A 10-Step Guide for Founders With Silicon Valley Bank Accounts

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Brett Adcock is the founder of the AI ​​robotics company Figure, which is building a general-purpose humanoid robot. Previously, he founded Archer Aviation, an urban air mobility company that went public at $2.7B, and Vetri, a machine learning-based talent marketplace that was acquired for $110M.

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Yesterday, America experienced its second largest bank failure in history. In the world of technology, Silicon Valley Bank (SVB) was one of the largest banks supporting small businesses, but today, tens of thousands of depositors are unable to access capital.

This is not the first time I have seen a shortage of funds. I’ve been building technology businesses for over 20 years: 15 years in software/Internet and five years in advanced hardware. Previously, I founded Archer Aviation, which went public in 2021 for $2.7 billion. Prior to this, I founded Vetri, which was acquired for $110M.

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While I hope for the best, it’s important for founders and CEOs to plan for the worst. This will be the weekend that separates a good entrepreneur from a bad one.

In 2020, I was raising my Series A for Archer when COVID-19 hit and the venture funding environment came to a complete halt. Every single meeting I had was canceled within 48 hours.

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While I hope for the best for companies banking with SVB, it is important for founders and CEOs to plan for the worst. This will be the weekend that separates a good entrepreneur from a bad one.

Here’s a 10-step guide for founders and CEOs that can increase your company’s chances of success:

1. Go to the office

This weekend, you’re in the war room. Spend time creating a thoughtful plan based on multiple scenarios. It’s best to prepare for the worst, stay calm, and execute with precision.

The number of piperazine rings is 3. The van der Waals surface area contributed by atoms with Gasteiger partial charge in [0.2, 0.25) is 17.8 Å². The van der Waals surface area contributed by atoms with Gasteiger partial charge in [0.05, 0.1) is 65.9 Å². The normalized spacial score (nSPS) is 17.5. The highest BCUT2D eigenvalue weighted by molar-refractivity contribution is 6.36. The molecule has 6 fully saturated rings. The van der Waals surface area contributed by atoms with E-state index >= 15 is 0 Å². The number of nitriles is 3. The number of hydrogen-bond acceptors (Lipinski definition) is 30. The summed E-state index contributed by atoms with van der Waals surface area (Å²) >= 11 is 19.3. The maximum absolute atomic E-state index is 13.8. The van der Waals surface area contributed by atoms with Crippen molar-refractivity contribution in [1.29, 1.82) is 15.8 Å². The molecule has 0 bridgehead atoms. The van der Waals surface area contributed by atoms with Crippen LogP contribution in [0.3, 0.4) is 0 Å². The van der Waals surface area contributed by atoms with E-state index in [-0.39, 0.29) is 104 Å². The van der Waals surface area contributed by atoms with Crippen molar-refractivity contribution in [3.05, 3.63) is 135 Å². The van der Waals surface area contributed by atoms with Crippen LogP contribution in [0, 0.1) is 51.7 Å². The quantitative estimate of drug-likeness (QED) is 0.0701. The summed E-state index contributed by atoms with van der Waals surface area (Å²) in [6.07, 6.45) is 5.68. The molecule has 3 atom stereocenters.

The goal of this session is to thoughtfully document a plan that will expand cash runway, establish talking points for employee communication, and identify any levers you can pull immediately to conserve cash.

2. Build an internal three-person Tiger team

This team should include the CEO, financial leadership, and people who lead the overall product and people operations. Smaller teams make it easier to communicate and move faster, but a mentor who has experience navigating these types of business cycles can also be helpful.

The team aims to raise cash balances for at least 30 days with the expectation that uninsured depositors will see higher recovery rates sooner. The longer your runway, the higher your chances of success.

3. Start Communicating With Investors Now

If you need capital beyond Federal Deposit Insurance Corporation (FDIC) insurance, approach existing investors and be transparent about your SVB exposure. Be direct: Ask if they would be in a position to wire cash to meet your capital needs, even if it means without conditions.

I’ll start making a list of every non-existing investor in my network and be ready to contact them on Monday morning. Work to keep track of all of this so you can stay organized in case deposit settlement takes weeks.

You will find that good investors will come forward to help because they understand that this situation will not last forever. Your request is to ask them to lend new money or buy the deposit claims outright. If things go south, you don’t want to be one of the 40,000 companies calling investors on Monday.

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